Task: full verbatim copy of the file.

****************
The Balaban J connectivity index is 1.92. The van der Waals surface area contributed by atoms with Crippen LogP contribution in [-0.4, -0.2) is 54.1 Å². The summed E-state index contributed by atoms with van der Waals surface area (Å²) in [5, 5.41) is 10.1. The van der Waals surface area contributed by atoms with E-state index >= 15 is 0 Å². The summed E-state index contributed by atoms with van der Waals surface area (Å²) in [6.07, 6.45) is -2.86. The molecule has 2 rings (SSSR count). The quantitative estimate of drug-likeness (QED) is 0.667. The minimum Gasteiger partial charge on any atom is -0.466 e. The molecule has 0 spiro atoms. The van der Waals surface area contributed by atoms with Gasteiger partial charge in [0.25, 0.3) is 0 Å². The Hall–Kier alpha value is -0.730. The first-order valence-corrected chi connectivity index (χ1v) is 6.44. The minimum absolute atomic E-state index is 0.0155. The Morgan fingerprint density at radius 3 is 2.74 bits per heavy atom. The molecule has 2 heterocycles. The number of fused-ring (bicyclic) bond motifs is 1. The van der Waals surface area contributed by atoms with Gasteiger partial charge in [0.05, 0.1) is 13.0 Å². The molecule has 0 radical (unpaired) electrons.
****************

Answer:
The Balaban J connectivity index is 1.92. The van der Waals surface area contributed by atoms with Crippen LogP contribution in [-0.4, -0.2) is 54.1 Å². The summed E-state index contributed by atoms with van der Waals surface area (Å²) in [5, 5.41) is 10.1. The van der Waals surface area contributed by atoms with E-state index >= 15 is 0 Å². The summed E-state index contributed by atoms with van der Waals surface area (Å²) in [6.07, 6.45) is -2.86. The molecule has 2 rings (SSSR count). The quantitative estimate of drug-likeness (QED) is 0.667. The minimum Gasteiger partial charge on any atom is -0.466 e. The molecule has 0 spiro atoms. The van der Waals surface area contributed by atoms with Gasteiger partial charge in [0.25, 0.3) is 0 Å². The Hall–Kier alpha value is -0.730. The first-order valence-corrected chi connectivity index (χ1v) is 6.44. The minimum absolute atomic E-state index is 0.0155. The Morgan fingerprint density at radius 3 is 2.74 bits per heavy atom. The molecule has 2 heterocycles. The number of fused-ring (bicyclic) bond motifs is 1. The van der Waals surface area contributed by atoms with Gasteiger partial charge in [0.05, 0.1) is 13.0 Å². The molecule has 0 radical (unpaired) electrons.